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Ask an Expert: What Is A Solar Eclipse and How Do I View It?

solar eclipse

You may have heard, but there’s a total solar eclipse coming to the United States in a few days. It’s sort of a big deal, as total solar eclipses only happen once every three or four decades. On Monday, North America will be treated to a total eclipse of the sun. The moon will completely cover the sun allowing us to view the sun’s corona, or atmosphere, here from earth.

So we know this is coming, but what about the details? To learn a bit more about this event, we reached out to one of SUNY’s own experts in astronomy to get the details.

Raj Pandya, Director of the SUNY New Paltz planetarium


Name:
Raj Pandya
Capacity: Director – John R. Kirk Planetarium; Lecturer – Department of Physics and Astronomy
Campus: SUNY New Paltz

Question: What is a solar eclipse and why is it special?

Answer: Professor Pandya says

A solar eclipse is when the Moon blocks light from the Sun, creating a small shadow on Earth. Observers in the shadow will see either all (total) or some (partial) part of the Sun covered up by the Moon. It is special because it is so rare, on average occurring only once every few decades for a given location. As a matter of fact, this one happening on Monday is the first we’ve seen in the United States in almost 40 years. The diagram below shows us the path of the eclipse as it happens.

Diagram of a total solar eclipse.

How do I view an eclipse safely?

You need to use special solar filters on telescopes to view it safely, or solar viewing glasses. Make sure the solar viewing glasses are certified ISO 12312-2 before viewing as the filters cut out almost all of the light from the Sun so it does not damage your eyes. Do NOT look at the Sun without the correct filters as that will be damaging to your eyes.

While we won’t see the total eclipse at New Paltz, or New York, we will still be able to see it partially, with the Moon blocking about 75% of the Sun’s disk shortly after 2:00pm. Totality will be visible on a curved line stretching from Oregon to South Carolina. The entire event will stretch through much of the day throughout the United States.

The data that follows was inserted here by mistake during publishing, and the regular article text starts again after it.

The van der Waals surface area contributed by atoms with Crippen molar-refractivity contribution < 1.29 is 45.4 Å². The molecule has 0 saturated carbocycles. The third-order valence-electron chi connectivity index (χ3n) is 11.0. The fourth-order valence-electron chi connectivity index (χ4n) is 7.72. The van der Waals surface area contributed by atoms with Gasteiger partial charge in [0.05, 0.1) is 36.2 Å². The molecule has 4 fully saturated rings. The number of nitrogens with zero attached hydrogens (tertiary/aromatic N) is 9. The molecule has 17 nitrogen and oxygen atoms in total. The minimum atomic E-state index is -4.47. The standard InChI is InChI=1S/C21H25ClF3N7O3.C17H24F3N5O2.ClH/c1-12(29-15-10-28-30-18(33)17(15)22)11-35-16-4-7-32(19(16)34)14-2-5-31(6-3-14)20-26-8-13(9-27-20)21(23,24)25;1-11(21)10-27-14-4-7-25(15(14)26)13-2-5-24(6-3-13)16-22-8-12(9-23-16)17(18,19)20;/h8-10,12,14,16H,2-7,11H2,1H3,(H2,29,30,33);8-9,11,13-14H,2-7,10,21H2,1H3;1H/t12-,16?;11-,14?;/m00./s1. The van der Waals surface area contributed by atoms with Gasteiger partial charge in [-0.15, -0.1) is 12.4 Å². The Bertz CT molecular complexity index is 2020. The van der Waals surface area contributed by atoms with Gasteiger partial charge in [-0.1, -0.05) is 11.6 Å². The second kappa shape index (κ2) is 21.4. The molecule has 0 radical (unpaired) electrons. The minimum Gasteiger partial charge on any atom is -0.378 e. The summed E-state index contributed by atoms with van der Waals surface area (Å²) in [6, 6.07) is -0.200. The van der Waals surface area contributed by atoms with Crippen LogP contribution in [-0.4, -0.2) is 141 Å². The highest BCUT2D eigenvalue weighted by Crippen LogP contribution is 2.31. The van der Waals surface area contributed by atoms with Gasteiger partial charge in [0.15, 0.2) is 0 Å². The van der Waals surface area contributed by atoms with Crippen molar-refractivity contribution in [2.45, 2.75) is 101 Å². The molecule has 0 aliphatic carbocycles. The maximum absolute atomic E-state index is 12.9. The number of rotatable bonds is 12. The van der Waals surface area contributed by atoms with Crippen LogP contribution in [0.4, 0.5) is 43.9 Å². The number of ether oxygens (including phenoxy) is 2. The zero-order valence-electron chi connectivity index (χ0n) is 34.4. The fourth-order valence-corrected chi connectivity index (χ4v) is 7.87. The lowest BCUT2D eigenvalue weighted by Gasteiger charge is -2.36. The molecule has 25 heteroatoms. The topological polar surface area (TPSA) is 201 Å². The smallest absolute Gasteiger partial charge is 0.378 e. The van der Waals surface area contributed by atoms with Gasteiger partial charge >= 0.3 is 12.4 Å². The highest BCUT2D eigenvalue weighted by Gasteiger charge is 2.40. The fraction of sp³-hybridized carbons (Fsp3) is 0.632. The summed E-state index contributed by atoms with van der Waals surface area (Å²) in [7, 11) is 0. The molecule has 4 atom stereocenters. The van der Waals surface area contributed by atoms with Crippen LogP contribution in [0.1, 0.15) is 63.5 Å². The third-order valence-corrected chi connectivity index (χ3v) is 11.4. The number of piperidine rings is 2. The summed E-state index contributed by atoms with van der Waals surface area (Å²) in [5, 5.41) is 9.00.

Along with members of the Mid-Hudson Astronomical Association, the Physics and Astronomy Department at New Paltz will set up telescopes with solar filters and solar glasses so students can safely view the eclipse. Additionally, faculty will be on hand to show how to make a pin-hole camera out of a shoe box to project the image of the eclipse.

Other SUNY campuses are also taking part in eclipse viewing events.

  • In western New York, SUNY Geneseo will have three telescopes outside near the Integrated Science Center on campus. The public is also welcome to view the eclipse through these telescopes, which have protective filters.
  • At the University at Albany, 500 staff and students will gather outside for a viewing party.
  • SUNY Oneonta is pairing ice cream with a viewing party on campus.
  • Many other campuses are organizing viewing parties for their communities as well.

With all this information, we can enjoy this milestone moment in a safe and scientific manner.

    Taras Kufel

      Written by Taras Kufel

      Taras Kufel is the Assistant Director of Digital Engagement at the State University of New York.

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      There is 1 comment

    • A friend of mine and I were at both Saros 130 (Curacao, Feb., 1998) and the recent Saros 145 (Idaho, Aug., 2017). This past Monday afternoon, sitting around the campsite, we debated why time spans varied between contacts. We understand (I think) the variations in time of 2nd to 3rd contact but not the other time spans. With the moon being closer for Saros 130 (based on length of totality), I assumed the time between 1st and 2nd contact would be quicker as well. However, that was not the case.

      Saros 130 magnitude for our location was 1.042 and 1.028 for this past eclipse in Idaho.

      What affects the time variations between the individual contacts? The moon’s speed in relation to its point in its orbit around the Earth?

      Sam Winters
      North Carolina

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